The Pathways from Prison team plans on repeating the memoir writing class as well as recruiting others to teach a variety of classes. Anyone with a master’s degree or higher can receive training from Dewey and qualify to teach a for-credit course. In addition to ongoing classes at the Women’s Center, they hope to expand to the men’s facilities as well.
“This is an excellent opportunity for both undergraduate and graduate students to get teaching experience in cooperation with the Department of Corrections, and I am happy to continue supervising students and helping faculty and staff in this work,” Dewey says.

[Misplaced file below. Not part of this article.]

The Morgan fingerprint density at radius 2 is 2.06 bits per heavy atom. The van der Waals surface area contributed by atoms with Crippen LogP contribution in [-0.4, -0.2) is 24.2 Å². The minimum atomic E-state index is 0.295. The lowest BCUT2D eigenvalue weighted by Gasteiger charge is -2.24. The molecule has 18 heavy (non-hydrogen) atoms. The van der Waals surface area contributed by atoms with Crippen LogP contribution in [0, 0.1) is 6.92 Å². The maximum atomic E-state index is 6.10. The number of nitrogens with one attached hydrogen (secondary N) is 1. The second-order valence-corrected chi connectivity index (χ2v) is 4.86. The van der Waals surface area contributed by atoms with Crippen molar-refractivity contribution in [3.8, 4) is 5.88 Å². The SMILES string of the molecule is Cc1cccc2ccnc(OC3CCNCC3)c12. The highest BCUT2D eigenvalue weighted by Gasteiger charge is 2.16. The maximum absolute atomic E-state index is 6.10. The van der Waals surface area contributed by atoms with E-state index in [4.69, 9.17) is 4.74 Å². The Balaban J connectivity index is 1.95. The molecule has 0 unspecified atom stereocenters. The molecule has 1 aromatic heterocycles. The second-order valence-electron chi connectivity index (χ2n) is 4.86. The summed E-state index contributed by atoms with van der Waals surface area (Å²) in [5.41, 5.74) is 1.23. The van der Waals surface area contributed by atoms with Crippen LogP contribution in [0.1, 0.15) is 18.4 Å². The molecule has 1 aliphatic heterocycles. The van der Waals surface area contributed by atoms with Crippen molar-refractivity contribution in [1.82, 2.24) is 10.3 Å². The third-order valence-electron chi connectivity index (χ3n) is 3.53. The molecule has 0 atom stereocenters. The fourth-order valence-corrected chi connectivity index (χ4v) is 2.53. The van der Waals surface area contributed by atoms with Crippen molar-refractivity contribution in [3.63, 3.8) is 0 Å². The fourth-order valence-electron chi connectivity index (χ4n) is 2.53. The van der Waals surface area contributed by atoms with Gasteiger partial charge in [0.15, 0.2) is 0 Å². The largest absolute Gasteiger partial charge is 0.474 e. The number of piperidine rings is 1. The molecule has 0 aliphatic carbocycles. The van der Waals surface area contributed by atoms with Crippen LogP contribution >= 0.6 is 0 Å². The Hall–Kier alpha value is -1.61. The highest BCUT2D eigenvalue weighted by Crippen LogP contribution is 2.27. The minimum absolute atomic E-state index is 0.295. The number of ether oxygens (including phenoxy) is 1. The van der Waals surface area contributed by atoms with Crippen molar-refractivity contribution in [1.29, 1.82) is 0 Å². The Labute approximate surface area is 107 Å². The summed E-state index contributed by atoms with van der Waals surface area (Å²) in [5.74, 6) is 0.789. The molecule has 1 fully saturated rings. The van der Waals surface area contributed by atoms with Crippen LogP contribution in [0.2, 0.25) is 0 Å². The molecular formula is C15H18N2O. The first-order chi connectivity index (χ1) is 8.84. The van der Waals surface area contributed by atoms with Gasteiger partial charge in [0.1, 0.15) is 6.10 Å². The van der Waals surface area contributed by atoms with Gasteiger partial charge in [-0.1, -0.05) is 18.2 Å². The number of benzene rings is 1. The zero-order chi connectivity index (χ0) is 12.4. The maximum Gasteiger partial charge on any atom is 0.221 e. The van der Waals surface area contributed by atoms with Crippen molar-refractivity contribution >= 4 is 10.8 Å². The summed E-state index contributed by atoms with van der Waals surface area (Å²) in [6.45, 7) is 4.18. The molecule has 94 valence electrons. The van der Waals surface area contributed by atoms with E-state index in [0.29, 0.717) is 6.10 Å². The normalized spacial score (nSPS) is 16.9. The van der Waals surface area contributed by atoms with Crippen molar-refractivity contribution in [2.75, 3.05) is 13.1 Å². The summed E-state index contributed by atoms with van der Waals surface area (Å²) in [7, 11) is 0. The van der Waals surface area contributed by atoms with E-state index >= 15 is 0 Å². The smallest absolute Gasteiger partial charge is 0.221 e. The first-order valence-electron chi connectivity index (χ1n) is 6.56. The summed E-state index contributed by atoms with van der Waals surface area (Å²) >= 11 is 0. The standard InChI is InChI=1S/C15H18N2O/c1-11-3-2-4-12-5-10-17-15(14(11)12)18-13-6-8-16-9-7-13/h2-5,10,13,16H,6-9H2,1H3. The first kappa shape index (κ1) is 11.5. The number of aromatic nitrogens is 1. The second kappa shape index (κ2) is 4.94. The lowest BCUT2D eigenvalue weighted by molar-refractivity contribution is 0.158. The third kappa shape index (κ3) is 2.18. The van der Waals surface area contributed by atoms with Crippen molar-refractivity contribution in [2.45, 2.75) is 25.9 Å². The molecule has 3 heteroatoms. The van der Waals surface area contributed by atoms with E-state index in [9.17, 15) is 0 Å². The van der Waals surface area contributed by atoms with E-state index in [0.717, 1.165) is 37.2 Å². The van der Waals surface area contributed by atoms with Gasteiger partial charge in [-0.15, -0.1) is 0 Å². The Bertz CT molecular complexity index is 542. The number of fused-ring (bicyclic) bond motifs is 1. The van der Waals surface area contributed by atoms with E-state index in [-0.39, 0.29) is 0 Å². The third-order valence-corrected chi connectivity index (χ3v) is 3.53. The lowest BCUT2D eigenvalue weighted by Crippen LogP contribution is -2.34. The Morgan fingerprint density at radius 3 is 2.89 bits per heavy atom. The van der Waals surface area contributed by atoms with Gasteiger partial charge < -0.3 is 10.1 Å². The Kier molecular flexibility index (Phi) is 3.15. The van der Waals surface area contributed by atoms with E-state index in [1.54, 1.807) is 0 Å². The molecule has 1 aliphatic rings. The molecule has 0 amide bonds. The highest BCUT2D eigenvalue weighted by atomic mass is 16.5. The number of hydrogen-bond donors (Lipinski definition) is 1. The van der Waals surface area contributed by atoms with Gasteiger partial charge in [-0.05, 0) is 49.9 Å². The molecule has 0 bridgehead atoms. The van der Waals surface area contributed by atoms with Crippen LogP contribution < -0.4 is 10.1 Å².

The Wyoming Institute for Humanities Research helps the team with the education initiatives and the ongoing effort to connect faculty to the prison. UW researchers also co-organized the National Conference on Higher Education in Prison in Nashville, Tenn., this past November.
Back at UW, Epler has created a new Pathways from Prison registered student organization. Higher education can be discriminatory to those with records, he explains. “Its goal is to provide support to students to help them navigate the ins and outs of higher education.”
The Pathways from Prison project has the potential to help break the prison cycle, Epler says: “It’s a terrible cycle people get caught in. I think it’s very hard for people when they get out, because a lot of times they don’t have the resources or anything to approach this world. If they can get out and stay out, it’s better for society, it’s better for them, and it’s better for their family.”